Garaged 30 Years: 1962 Triumph TR3B

Triumph TR3s are no stranger to Barn Finds but they are to me as I have covered 4s, 6s, and 7s but I don’t believe that I have eyeballed a 3. This 1962 example is referenced as a garage find and it certainly looks the part, it has a few bruises and contusions but these are always interesting finds and their found condition often spans the ridiculous to the sublime. How’s this example stack up? Let’s investigate and find out. It’s located in Kansas City, Kansas and is available, here on craigslist for $16,500. Thanks to T.J. for this tip!

First offered in 1955, the TR3 continued, in its various iterations, through the 1962 model year. That makes our example, technically, a TR3B and an end of the line model. Almost 75K TR3s found owners in its eight model years of production so it was a popular seller.

While I prefer the lines of the more modern-looking TR4 successor, buyers, in general, didn’t as the TR3 outsold the TR4 by an almost two-to-one margin. And there’s definitely an old-school/new-school physical comparison that is evident, certainly evident for the early sixties. Our subject car looks complete and the seller claims “no rust” the bane of so many Triumphs, and British sports cars in general. The finish, in this case, isn’t bad, but there is some evidence of scrapes and scratches but it’s all minor stuff. It also appears that the bumpers & bumper guards have experienced their fair share of bumpin’ – they’re not in seriously damaged condition, mind you, they have just sen some action. The trim, badging, etc. all look like it’s still in place.

Being a late-produced model, this Triumph has a 105 HP, 2.1 liter, in-line, four-cylinder engine, that unfortunately, doesn’t run. There is no other detail about the powerplant though it looks complete – it would be helpful to know if it will turn over by hand.  A four-speed manual transmission provides the hook up to the rear wheels.

The interior’s condition is in concert with that of the exterior – it’s worn, but not worn out. The seating upholstery is wrinkled and faded but not ripped and the carpet is in better shape than I would have thought. The instrument panel shows a full complement of gauges and switchgear but the center binnacle could stand some refinishing. This TR3 has a folding convertible top, perhaps missing its fabric, but note the tonneau cover studs attached to the top of the dash.

This Triumph gets marks for its originality and completeness and that’s probably what’s driving the ask, in spite of its non-running condition. The paucity of listing details is unfortunate but there’s enough here to bait the hook and dig a bit deeper if a TR3 is on your bucket list, wouldn’t you agree?

Comments

  1. HadTwo

    Had one! Sure miss it! But the suspension seems to be the foam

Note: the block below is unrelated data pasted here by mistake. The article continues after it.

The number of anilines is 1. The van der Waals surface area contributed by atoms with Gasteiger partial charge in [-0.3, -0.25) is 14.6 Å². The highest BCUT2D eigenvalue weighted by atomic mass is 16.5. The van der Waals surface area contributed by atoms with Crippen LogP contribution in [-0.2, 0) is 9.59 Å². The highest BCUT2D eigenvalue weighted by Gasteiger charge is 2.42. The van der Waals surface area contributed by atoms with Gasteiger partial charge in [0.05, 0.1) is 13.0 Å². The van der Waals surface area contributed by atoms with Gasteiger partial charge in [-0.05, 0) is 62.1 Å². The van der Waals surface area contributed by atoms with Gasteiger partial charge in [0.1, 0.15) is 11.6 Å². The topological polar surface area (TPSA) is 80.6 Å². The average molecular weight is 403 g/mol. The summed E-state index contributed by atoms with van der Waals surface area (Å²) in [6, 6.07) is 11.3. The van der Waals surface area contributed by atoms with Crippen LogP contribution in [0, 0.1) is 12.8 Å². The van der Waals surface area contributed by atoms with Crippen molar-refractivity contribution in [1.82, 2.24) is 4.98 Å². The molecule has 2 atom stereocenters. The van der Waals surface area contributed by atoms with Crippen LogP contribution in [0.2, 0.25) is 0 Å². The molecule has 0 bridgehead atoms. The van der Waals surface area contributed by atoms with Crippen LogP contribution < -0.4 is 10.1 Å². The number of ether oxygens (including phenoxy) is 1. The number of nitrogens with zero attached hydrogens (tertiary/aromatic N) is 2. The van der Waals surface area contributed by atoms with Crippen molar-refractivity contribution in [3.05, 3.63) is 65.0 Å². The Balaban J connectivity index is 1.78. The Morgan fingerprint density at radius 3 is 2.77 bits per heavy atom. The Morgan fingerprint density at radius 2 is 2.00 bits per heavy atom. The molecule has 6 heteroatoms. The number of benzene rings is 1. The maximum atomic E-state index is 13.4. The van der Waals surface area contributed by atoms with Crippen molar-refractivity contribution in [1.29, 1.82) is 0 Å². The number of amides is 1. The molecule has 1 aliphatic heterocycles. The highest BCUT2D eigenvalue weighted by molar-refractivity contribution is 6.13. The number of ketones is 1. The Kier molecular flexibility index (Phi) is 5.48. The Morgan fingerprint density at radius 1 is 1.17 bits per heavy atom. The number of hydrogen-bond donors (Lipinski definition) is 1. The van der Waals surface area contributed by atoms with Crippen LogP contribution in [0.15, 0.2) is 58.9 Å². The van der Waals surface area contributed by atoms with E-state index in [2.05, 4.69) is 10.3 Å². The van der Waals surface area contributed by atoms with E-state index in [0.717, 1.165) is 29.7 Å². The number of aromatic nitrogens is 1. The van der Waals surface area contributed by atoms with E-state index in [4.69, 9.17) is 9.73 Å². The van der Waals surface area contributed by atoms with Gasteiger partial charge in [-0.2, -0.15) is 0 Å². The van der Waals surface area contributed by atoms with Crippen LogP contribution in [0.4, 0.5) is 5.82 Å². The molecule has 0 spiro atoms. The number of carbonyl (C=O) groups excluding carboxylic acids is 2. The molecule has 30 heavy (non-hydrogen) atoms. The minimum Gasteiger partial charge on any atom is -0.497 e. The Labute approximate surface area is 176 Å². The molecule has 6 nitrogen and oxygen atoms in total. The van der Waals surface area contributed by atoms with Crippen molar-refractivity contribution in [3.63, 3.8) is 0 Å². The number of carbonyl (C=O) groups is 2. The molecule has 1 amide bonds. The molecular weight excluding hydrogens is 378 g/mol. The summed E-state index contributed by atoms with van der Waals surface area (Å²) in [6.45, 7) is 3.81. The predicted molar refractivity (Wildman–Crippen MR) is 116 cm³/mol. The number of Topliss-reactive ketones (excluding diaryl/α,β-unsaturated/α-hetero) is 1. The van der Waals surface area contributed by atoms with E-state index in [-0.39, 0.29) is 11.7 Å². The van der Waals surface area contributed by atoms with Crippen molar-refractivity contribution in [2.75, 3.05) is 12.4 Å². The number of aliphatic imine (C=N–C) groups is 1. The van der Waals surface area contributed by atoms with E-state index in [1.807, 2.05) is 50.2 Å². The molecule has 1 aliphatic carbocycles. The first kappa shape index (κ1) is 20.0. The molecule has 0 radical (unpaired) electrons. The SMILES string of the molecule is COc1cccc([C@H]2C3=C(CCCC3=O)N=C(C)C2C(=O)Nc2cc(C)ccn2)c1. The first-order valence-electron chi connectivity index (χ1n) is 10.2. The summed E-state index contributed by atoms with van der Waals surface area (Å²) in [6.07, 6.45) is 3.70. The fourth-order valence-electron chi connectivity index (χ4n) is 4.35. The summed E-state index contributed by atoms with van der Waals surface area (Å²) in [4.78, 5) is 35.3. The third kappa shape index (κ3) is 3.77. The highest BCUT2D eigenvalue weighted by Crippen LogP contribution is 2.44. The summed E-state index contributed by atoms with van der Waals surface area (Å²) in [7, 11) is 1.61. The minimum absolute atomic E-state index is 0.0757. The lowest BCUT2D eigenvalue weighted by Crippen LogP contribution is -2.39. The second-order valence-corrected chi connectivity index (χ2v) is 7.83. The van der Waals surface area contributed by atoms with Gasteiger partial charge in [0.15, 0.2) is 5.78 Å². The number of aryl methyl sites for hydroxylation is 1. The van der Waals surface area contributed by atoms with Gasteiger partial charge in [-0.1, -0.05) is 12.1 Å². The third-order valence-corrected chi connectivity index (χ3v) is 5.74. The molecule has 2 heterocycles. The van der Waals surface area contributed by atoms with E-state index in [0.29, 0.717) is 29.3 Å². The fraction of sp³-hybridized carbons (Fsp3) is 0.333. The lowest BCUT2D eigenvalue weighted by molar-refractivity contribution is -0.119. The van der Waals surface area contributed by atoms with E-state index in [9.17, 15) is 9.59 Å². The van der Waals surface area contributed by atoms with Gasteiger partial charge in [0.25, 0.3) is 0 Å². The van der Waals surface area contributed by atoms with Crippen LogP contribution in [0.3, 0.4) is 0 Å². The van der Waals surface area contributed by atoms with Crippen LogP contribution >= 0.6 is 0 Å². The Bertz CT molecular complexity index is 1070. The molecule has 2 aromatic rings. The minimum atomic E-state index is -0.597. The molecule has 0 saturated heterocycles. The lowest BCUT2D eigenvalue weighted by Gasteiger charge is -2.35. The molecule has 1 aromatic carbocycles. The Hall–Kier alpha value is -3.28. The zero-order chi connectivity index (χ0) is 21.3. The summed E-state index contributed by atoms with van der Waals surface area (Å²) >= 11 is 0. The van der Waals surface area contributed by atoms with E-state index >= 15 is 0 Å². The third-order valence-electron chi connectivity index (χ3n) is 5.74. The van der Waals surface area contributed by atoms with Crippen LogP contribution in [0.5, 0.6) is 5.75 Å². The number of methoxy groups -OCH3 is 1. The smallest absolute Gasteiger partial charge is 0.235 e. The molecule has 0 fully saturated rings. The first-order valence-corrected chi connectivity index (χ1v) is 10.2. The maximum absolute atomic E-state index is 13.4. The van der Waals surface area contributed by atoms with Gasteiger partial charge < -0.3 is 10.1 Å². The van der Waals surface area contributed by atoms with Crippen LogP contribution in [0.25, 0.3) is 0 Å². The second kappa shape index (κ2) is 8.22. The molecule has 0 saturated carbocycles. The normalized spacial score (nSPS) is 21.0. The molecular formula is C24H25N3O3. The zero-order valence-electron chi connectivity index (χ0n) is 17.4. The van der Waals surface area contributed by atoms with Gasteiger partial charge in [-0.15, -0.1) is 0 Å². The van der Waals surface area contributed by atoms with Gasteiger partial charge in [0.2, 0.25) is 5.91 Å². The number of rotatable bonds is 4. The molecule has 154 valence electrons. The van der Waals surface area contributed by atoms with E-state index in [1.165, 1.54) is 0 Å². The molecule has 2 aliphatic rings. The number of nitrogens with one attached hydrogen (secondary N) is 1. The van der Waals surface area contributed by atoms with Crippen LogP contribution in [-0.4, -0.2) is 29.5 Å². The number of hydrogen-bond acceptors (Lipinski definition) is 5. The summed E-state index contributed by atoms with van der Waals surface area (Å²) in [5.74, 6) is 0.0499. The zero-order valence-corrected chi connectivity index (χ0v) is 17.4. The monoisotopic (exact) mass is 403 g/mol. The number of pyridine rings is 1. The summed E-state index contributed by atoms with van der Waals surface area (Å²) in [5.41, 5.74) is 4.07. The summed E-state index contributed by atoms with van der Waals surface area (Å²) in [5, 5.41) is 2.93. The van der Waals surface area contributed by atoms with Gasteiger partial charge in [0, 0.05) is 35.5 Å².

padding in the seat cushion…that is resting on the floor.
    Good for, and lots of fun, for about ten mile trips.
    Have an MGB now, more comfortable on longer drives.
    But…….that TR3B was a blast!…Maybe two cars?

    Like 4
  2. CCFisher

    Is that a trailer hitch?

    Like 2
  3. Glenn Reynolds Member

    I would think it should at least be running for $16.5K

    Like 3
  4. ChingaTrailer

    Yes that’s a trailer hitch – I guess you could say he had balls . . . or at least one . . .

    Like 2
  5. Bill bowman

    A tr3b was my first new car. Loved it. Hated Lucas wiring. My guess on bumper dents was push starts from other cars because of Lucas electric problems. Never noticed a bad ride, just enjoyed the thrill of driving it. Drove from Pgh pa to Columbus Ohio and cruised at 86/90 mph whenever I could.
    Would if I could have it.

    Like 1
  6. Andrew S Mace Member

    I’m not convinced it’s a TR3B. It does show all the signs of at least a very late TR3A, but without seeing the commission number, body number (and/or engine number), it’s hard to be sure, especially looking at that TR3A-style valve cover.

    • Chinga-Trailer

      A true TR3B number will begin either TCF or TCL

      • Andrew S Mace Member

        The first 500 or so had TSF prefixes, then the remaining 2800 or so had the TCF prefix (with the 2.1 engine and full-synchro gearbox).

      • Chinga-Trailer

        Andrew Mace – you are correct. The TSF prefix cars were identical to TR3As with the slightly smaller TR3 engine and non-synchro first transmission. The TCF series had the larger TR4 engine and fully synchro gear box. It’s been probably 35 years since my last TR, a TCF series TR3B. My first TR3 was a very early “small mouth” from 1956, the 12th one built and the NY & L.A. Auto Show car – that was nearly 50 years ago!

  7. Frank D

    Always liked the TR3’s.

  8. Gerard Frederick

    I had a TR3-B way back in the day. My then wife hated it, so of course it had to go; a cracked fly wheel and the Lucas (none)starter made the decision a bit easier. Well, turns out I should have kept it and gotten rid of the wife instead. The car was an absolute gas, she despite her gorgeous looks, not so much.

    Like 2
  9. Bill bowman

    I remember I was told they had run out of 3a drivetrains and still had 3a bodies so they used the 4 a drivetrains with full sync transmission and bigger engine, tr3b.

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